The 1884 season marked the last appearance for Jack Gorman in the majors. In two seasons across two leagues and seventeen games, he had just six hits in 62 at bats for a .129 batting average. His pitching wasn’t much better, as he finished with a 1-2 record and a 4.68 ERA. His one win was on September 22, playing for Pittsburgh against Indianapolis. He allowed only two hits and no earned runs, struck out five, walked one, hit one, and threw a wild pitch in the 4-2 win.12
In January 1885, Gorman signed with the Milwaukee Grays while the club was still a member of the Union Association. His salary was reported to be $1,200.13 Just weeks after he signed, the Union Association formally dissolved. Its last two clubs, Kansas City and Milwaukee, helped form a new Western League, which didn’t last as long as the Northwestern League had the previous season. Milwaukee folded on June 22 with a 22-13 record. Their final game was that day, an exhibition against Cap Anson and the powerful Chicago White Stockings, who would win 87 games and the National League Championship that season.14 Gorman allowed only five hits and struck out 12, but Milwaukee lost, 2-1, as the Grays had only one hit and made seven errors.
His next stop was New Britain, Connecticut, in the Southern New England League, where he pitched the first six innings of a no-hitter against New Haven, which was playing its first game in the league. Gorman walked three and struck out seven as New Britain won, 21-0.15 New Haven then dropped from the league almost immediately, several other clubs folded over the next few weeks, and by early September New Britain and the Southern New England League were no more. Gorman finished the season with Utica, New York, in the New York State League.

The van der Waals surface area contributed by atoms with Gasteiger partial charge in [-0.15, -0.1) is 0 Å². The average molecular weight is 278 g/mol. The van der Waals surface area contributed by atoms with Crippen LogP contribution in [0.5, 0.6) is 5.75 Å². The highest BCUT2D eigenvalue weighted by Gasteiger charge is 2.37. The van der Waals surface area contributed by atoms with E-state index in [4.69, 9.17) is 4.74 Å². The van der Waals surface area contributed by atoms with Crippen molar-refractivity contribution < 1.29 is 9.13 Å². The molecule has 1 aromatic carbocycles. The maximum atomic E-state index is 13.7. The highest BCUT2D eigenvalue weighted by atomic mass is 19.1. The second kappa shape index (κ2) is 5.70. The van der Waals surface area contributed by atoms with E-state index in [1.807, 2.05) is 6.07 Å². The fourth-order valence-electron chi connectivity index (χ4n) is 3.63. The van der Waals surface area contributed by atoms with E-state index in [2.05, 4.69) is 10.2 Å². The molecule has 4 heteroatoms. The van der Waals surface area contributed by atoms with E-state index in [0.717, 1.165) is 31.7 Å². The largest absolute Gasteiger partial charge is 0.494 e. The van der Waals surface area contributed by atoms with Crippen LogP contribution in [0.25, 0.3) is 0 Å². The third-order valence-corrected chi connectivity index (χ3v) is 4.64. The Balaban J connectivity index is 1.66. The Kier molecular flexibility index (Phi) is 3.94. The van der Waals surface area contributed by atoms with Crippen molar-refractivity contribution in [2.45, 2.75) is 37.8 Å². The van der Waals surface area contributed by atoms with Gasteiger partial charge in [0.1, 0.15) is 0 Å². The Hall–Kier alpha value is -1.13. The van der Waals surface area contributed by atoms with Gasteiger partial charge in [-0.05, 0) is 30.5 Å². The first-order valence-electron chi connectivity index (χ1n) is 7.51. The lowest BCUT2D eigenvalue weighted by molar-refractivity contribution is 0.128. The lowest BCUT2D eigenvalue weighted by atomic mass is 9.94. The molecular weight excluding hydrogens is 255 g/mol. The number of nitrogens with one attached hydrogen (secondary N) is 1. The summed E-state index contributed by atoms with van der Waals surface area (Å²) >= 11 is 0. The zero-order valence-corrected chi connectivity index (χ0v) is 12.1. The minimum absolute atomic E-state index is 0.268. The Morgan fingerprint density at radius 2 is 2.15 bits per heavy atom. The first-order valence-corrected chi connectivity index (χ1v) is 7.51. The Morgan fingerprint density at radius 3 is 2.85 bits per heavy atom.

In 1886, Gorman returned to the east coast to play with Lawrence, Massachusetts, in the New England League. While he stayed with Lawrence the entire season, he only played in 60 games, as he was blacklisted in July for refusing to play in a scheduled game.16 The case revolved around fines imposed on several members of the club (including Gorman, who was fined $75) for “indifferent” play. The players signed a letter stating their intention not to play until the fines were revoked. At a meeting of representatives of the clubs in the league, Gorman “attempted a successful explanation of the alleged misdemeanors. His excuses were not accepted, and … [he] was placed upon the blacklist.” The other players involved paid their fines and were not blacklisted. Gorman was ultimately reinstated after a meeting in August at which he apologized and agreed to a fine of $300.17 When he left Lawrence, he was given a purse of $100 from his friends.18
When Gorman signed with Memphis for the 1887 season, the Nashville Tennessean reported: